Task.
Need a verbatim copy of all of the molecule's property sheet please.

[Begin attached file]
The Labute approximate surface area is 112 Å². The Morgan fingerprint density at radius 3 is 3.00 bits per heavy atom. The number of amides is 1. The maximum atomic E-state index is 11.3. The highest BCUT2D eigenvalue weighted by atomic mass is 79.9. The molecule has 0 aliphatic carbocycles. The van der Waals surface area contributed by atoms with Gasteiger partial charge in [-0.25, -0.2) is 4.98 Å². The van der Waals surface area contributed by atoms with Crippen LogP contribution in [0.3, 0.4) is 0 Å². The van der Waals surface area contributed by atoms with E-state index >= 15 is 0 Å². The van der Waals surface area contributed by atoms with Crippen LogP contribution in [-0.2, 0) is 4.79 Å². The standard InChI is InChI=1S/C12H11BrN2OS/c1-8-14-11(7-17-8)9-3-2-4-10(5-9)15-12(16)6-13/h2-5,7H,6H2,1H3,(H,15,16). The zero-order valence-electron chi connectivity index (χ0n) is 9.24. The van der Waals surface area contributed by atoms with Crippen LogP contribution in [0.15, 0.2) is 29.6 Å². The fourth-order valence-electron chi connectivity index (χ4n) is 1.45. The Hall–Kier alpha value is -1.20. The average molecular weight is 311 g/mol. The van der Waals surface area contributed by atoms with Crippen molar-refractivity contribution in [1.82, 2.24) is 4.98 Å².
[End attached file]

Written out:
The Labute approximate surface area is 112 Å². The Morgan fingerprint density at radius 3 is 3.00 bits per heavy atom. The number of amides is 1. The maximum atomic E-state index is 11.3. The highest BCUT2D eigenvalue weighted by atomic mass is 79.9. The molecule has 0 aliphatic carbocycles. The van der Waals surface area contributed by atoms with Gasteiger partial charge in [-0.25, -0.2) is 4.98 Å². The van der Waals surface area contributed by atoms with Crippen LogP contribution in [0.3, 0.4) is 0 Å². The van der Waals surface area contributed by atoms with E-state index >= 15 is 0 Å². The van der Waals surface area contributed by atoms with Crippen LogP contribution in [-0.2, 0) is 4.79 Å². The standard InChI is InChI=1S/C12H11BrN2OS/c1-8-14-11(7-17-8)9-3-2-4-10(5-9)15-12(16)6-13/h2-5,7H,6H2,1H3,(H,15,16). The zero-order valence-electron chi connectivity index (χ0n) is 9.24. The van der Waals surface area contributed by atoms with Crippen LogP contribution in [0.15, 0.2) is 29.6 Å². The fourth-order valence-electron chi connectivity index (χ4n) is 1.45. The Hall–Kier alpha value is -1.20. The average molecular weight is 311 g/mol. The van der Waals surface area contributed by atoms with Crippen molar-refractivity contribution in [1.82, 2.24) is 4.98 Å².